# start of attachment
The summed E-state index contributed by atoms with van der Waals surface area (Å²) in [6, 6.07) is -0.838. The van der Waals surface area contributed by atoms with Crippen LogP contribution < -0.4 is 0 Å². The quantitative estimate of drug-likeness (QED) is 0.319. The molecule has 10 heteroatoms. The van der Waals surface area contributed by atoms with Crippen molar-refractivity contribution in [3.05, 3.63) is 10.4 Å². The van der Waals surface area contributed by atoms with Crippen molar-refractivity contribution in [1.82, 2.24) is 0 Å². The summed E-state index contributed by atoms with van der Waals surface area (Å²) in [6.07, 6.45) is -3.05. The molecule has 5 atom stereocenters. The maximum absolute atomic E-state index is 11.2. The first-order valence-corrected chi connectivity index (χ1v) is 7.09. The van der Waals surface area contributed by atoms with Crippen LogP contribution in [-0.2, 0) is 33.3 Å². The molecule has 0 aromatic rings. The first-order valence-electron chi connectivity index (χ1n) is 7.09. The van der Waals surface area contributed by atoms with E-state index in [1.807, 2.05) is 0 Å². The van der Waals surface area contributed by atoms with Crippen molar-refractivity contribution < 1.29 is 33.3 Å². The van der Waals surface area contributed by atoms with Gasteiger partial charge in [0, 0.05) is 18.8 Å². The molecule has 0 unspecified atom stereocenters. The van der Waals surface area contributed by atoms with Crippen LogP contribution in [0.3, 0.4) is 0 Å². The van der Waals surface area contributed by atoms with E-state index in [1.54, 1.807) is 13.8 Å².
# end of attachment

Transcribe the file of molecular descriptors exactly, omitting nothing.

The summed E-state index contributed by atoms with van der Waals surface area (Å²) in [6, 6.07) is -0.838. The van der Waals surface area contributed by atoms with Crippen LogP contribution < -0.4 is 0 Å². The quantitative estimate of drug-likeness (QED) is 0.319. The molecule has 10 heteroatoms. The van der Waals surface area contributed by atoms with Crippen molar-refractivity contribution in [3.05, 3.63) is 10.4 Å². The van der Waals surface area contributed by atoms with Crippen molar-refractivity contribution in [1.82, 2.24) is 0 Å². The summed E-state index contributed by atoms with van der Waals surface area (Å²) in [6.07, 6.45) is -3.05. The molecule has 5 atom stereocenters. The maximum absolute atomic E-state index is 11.2. The first-order valence-corrected chi connectivity index (χ1v) is 7.09. The van der Waals surface area contributed by atoms with Crippen LogP contribution in [-0.2, 0) is 33.3 Å². The molecule has 0 aromatic rings. The first-order valence-electron chi connectivity index (χ1n) is 7.09. The van der Waals surface area contributed by atoms with E-state index in [1.807, 2.05) is 0 Å². The van der Waals surface area contributed by atoms with Crippen molar-refractivity contribution < 1.29 is 33.3 Å². The van der Waals surface area contributed by atoms with Gasteiger partial charge in [0, 0.05) is 18.8 Å². The molecule has 0 unspecified atom stereocenters. The van der Waals surface area contributed by atoms with Crippen LogP contribution in [0.3, 0.4) is 0 Å². The van der Waals surface area contributed by atoms with E-state index in [1.54, 1.807) is 13.8 Å².